Ever since I started watching movies and televisions shows involving any police arrest, like many people, I was always curious about the long and usual warnings that police officers read to the suspects after arresting them. My curiosity and fascination about the warnings known as “Miranda warnings” made me do some research about it and when I found out that it was the result of a landmark Supreme Court case, I decided to choose the case as my research topic. “Miranda warnings” was adopted in U.S. law following the 1966 Miranda v. Arizona Supreme Court decision, which found that the Fifth Amendment and Sixth Amendment rights of Ernesto Arturo Miranda had been violated during his arrest and trial for domestic violence.
HISTORY OF THE CASE
On March 13, 1963, a Mexican immigrant Ernesto Miranda, was arrested at his home and taken in custody to a Phoenix police station. He was there indentified by the crime victim in a police lineup. He was charged with rape and kidnapping. The police then took him to “Interrogation Room No.2” of the detective bureau. There he was questioned by two police officers who did not inform him of his Fifth Amendment right against self-incrimination, or his Sixth Amendment right to the assistance of an attorney. After two hours of interrogation, the officers emerged from the room with a written confession signed by Miranda. At the top of the statement was a typed paragraph stating that the confession was made voluntarily, without threats or promises of immunity and “with full knowledge of my legal rights, understanding any statement I make may be used against me.”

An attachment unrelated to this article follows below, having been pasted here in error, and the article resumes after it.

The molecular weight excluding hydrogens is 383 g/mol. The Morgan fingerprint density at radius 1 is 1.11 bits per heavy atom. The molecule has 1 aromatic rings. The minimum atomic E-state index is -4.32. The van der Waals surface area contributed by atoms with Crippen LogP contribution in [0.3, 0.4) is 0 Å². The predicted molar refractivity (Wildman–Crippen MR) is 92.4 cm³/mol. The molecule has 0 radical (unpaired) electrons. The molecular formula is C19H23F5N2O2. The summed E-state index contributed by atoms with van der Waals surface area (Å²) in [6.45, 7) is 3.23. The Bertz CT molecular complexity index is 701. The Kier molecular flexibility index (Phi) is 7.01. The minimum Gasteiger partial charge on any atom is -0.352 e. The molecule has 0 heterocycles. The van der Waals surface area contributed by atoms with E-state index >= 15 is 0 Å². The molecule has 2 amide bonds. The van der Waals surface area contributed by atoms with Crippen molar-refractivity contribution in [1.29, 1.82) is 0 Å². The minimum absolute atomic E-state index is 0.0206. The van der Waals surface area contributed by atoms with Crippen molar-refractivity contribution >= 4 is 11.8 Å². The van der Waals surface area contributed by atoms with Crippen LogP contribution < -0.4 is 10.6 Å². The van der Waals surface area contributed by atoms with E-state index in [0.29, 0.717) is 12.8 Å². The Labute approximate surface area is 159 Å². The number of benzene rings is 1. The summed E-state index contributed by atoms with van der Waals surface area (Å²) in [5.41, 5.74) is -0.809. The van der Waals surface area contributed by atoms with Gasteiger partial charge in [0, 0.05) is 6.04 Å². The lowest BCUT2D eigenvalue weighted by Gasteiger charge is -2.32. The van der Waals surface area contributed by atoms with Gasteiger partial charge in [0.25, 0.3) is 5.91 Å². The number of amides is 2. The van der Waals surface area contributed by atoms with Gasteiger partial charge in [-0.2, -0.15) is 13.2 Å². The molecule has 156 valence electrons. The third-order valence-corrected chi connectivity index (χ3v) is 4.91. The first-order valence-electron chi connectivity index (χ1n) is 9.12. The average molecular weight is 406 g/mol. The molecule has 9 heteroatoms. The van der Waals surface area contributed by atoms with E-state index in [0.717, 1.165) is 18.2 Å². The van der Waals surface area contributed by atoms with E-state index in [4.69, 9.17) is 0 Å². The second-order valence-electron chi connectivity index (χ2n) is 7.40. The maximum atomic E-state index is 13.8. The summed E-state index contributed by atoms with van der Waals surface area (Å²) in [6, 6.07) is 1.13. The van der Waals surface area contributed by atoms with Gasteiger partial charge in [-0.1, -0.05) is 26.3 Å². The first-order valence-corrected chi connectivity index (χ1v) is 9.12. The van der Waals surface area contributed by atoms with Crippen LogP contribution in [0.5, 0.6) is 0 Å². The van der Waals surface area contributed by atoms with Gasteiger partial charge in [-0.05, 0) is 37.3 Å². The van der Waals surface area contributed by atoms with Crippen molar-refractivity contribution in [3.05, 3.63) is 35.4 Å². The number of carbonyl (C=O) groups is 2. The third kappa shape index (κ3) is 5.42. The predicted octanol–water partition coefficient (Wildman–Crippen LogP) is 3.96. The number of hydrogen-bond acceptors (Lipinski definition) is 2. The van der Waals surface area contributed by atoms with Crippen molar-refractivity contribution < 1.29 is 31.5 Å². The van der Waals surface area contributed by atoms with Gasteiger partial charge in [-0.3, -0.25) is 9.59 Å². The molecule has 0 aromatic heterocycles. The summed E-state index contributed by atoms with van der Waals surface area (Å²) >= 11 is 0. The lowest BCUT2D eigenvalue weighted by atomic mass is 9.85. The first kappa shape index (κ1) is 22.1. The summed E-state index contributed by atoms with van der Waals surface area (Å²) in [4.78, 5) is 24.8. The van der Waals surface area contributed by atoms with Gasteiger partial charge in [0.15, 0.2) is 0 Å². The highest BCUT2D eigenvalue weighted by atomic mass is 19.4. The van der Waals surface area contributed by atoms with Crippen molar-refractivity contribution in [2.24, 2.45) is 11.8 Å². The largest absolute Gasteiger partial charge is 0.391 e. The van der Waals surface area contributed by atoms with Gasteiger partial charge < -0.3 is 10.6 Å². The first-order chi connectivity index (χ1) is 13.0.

At his trial before a jury, the written confession was admitted into evidence over the objection of defense counsel, and the officers testified to the prior oral confession made by Miranda during the interrogation. Miranda was found guilty of kidnapping and rape. He was sentenced to 20 to 30 years’ imprisonment on each count, the sentence to run concurrently... [continues]
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